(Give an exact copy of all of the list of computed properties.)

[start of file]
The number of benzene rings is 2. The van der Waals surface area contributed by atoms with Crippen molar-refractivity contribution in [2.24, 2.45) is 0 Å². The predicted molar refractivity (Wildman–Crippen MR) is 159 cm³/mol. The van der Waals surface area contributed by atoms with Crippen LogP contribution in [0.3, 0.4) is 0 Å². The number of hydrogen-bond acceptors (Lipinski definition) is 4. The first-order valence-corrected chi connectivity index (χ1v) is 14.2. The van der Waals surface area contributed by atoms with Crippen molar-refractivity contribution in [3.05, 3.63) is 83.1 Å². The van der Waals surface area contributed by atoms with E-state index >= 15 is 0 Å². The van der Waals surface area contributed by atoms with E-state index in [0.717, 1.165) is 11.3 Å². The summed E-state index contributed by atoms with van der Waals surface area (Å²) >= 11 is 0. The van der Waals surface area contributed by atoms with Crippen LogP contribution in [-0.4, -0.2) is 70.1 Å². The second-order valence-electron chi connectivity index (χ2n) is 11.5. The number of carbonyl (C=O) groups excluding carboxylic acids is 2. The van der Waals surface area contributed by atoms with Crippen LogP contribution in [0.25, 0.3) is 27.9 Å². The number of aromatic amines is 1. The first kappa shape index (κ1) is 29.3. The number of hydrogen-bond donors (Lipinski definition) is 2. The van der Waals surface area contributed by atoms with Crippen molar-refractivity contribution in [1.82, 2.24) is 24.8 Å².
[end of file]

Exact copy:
The number of benzene rings is 2. The van der Waals surface area contributed by atoms with Crippen molar-refractivity contribution in [2.24, 2.45) is 0 Å². The predicted molar refractivity (Wildman–Crippen MR) is 159 cm³/mol. The van der Waals surface area contributed by atoms with Crippen LogP contribution in [0.3, 0.4) is 0 Å². The number of hydrogen-bond acceptors (Lipinski definition) is 4. The first-order valence-corrected chi connectivity index (χ1v) is 14.2. The van der Waals surface area contributed by atoms with Crippen molar-refractivity contribution in [3.05, 3.63) is 83.1 Å². The van der Waals surface area contributed by atoms with E-state index >= 15 is 0 Å². The van der Waals surface area contributed by atoms with E-state index in [0.717, 1.165) is 11.3 Å². The summed E-state index contributed by atoms with van der Waals surface area (Å²) >= 11 is 0. The van der Waals surface area contributed by atoms with Crippen LogP contribution in [-0.4, -0.2) is 70.1 Å². The second-order valence-electron chi connectivity index (χ2n) is 11.5. The number of carbonyl (C=O) groups excluding carboxylic acids is 2. The van der Waals surface area contributed by atoms with Crippen LogP contribution in [0.25, 0.3) is 27.9 Å². The number of aromatic amines is 1. The first kappa shape index (κ1) is 29.3. The number of hydrogen-bond donors (Lipinski definition) is 2. The van der Waals surface area contributed by atoms with Crippen molar-refractivity contribution in [1.82, 2.24) is 24.8 Å².